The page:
I would like to bore the reader with a history of how I started chess, but then again, it would be boring. I learned how to play in 4th grade; my first rated tournament was in 5th grade. Because that was in early 2003, and because the United States Chess Federation (USCF) was just starting its online player rating tracking system, there were a few minor bugs—in my case, my “first” tournament was actually the third I played in, the 2003 Texas State Scholastic from March 1-2, 2003 (I wish I had the games from this tournament), and this gave me a provisional rating of 1372, which was fairly high to start with.

I don’t know how, but on October 11, 2003, my listed rating at the Houston Open was still 1372 (it should have been 1304). My first round opponent was Joseph C. Wong, at the time rated 853. (Just after the 2010 Texas State Scholastic, my rating is 1806 and his is 1951.)

Li, Sean (1372) – Wong, Joseph (853)

Houston Open, Scholastic. 10/11/2003. Round 1.

1. e4 e5 2. Nf3 d6 3. Bc4

3. Black to move

The game begins as the Philidor Defense.

3… h6 4. d4 Nc6 5. dxe5 dxe5 6. 0-0 Bd6 7. Nc3 Nf6 8. Re1 0-0 9. Nh4 Bg4 10. f3 Bc8 11. Nf5 Bb4

12. White to move
12. White to move

At this point I decided to sacrifice the dark-squared bishop for two pawns with 12. Bxh6, intending 12… gxh6 13. Nxh6, but I did not anticipate 12… Bxf5. White finishes this combination down a piece for two pawns.

12. Bxh6 Bxf5 13. Bxg7 Kxg7 14. exf5 Bxc3 15. bxc3 Qxd1 16. Raxd1 Rad8 17. g4 Rxd1 18. Rxd1

18. Black to move

After a number of exchanges, Black has the upper hand.

e4 19. g5 Nh7 20. h4 exf3 21. Kf2 Ne5 22. Bd5 Rd8 23. Bxf3 Rxd1 24. Bxd1 f6 25. g6 Nf8 26. Ke3

26. Black to move

Here Black plays the unfortunate 26… Ng4+, which just loses a knight.

26… Ng4+ 27. Bxg4

27. Black to move

White is is two pawns up and clearly winning after this.

Nd7 28. Bh3 Nb6 29. Kd4 c6 30. Kc5 Nd5 31. c4 Nc3 32. a3 Na4+ 33. Kd6 c5 34. Bg2 b6 35. Kc7 Nb2 36. Bd5 Nd1 37. Kb7 Ne3 38. Be6 Nxc2 39. a4 Ne3 40. Kxa7 Ng2 41. Kxb6 Nxh4 42. a5 Nxg6 43. fxg6 Kxg6 44. a6 f5 45. Bxf5 1-0 (for non-chess players, this means Black resigned)

So, this was not exactly a special game (and the rating gap is huge), but it has symbolic meaning for me.

Move list (contiguous): 1. e4 e5 2. Nf3 d6 3. Bc4 h6 4. d4 Nc6 5. dxe5 dxe5 6. 0-0 Bd6 7. Nc3 Nf6 8. Re1 0-0 9. Nh4 Bg4 10. f3 Bc8 11. Nf5 Bb4 12. Bxh6 Bxf5 13. Bxg7 Kxg7 14. exf5 Bxc3 15. bxc3 Qxd1 16. Raxd1 Rad8 17. g4 Rxd1 18. Rxd1 e4 19. g5 Nh7 20. h4 exf3 21. Kf2 Ne5 22. Bd5 Rd8 23. Bxf3 Rxd1 24. Bxd1 f6 25. g6 Nf8 26. Ke3 Ng4+ 27. Bxg4 Nd7 28. Bh3 Nb6 29. Kd4 c6 30. Kc5 Nd5 31. c4 Nc3 32. a3 Na4+ 33. Kd6 c5 34. Bg2 b6 35. Kc7 Nb2 36. Bd5 Nd1 37. Kb7 Ne3 38. Be6 Nxc2 39. a4 Ne3 40. Kxa7 Ng2 41. Kxb6 Nxh4 42. a5 Nxg6 43. fxg6 Kxg6 44. a6 f5 45. Bxf5 1-0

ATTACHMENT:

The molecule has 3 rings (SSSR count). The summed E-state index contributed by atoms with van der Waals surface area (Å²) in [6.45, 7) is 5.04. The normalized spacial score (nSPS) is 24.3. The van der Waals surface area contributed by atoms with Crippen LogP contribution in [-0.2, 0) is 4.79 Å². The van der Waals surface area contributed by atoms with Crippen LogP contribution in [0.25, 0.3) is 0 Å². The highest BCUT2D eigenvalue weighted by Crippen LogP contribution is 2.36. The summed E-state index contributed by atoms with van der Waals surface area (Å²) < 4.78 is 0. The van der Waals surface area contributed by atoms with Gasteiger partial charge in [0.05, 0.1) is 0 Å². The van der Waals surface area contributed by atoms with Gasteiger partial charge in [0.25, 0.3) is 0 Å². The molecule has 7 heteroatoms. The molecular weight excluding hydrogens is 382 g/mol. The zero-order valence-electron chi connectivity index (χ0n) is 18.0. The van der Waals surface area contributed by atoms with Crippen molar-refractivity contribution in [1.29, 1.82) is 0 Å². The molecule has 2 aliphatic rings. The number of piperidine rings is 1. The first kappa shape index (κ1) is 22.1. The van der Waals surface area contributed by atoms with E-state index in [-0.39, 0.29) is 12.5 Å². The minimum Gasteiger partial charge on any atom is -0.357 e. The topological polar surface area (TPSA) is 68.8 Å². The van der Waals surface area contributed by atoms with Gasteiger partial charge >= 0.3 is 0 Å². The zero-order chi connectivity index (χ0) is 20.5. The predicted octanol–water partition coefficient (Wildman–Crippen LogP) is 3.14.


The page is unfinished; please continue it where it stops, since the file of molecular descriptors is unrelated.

The full game in animation:

Chess Blogging

I’m an amateur chess player (I’ve won money from tournaments, but that hardly qualifies me as professional), and thought to add some chess stuff to my blog. The reason? I just played in the Texas Scholastic (Feb 20-21), which will probably be my last major scholastic tournament. Over the years I’ve had quite a few interesting games (mostly at non-scholastic tournaments, particularly in Vegas and Philadelphia), and thought I would share some of them here.

I’m still trying to find a good way to post chess games into a blog. Because I am using WordPress.com instead of self-hosted WordPress, plug-ins are not going to work. And WordPress does not have a native chess reader as it does for math (LaTeX typeset).

Here are a couple options I found.

For simplicity we shall consider the game 1. f4 e5 2. g4 Qh4#. Chess players should recognize this as the Fool’s Mate, the shortest possible game—Black checkmates on the second move. The first option is to simply take screenshots at critical points and have the reader visualize the rest. (This isn’t too hard for serious players.)

For example:

Diagram 1

This board is rendered by Apronus.

The second option is an animated gif:

Diagram 2

This software is by Caissa, as the watermark suggests. However, the gif image sequence is impossible to pause, and furthermore, it is difficult to analyze a specific position on the board.

In Chess Circle there is a thread about publishing chess games into a blog, but I did not find it particularly useful.

Perhaps I’ll use a combination of animated gifs and normal images. The gif will give the overview of the game while still images will focus on key positions.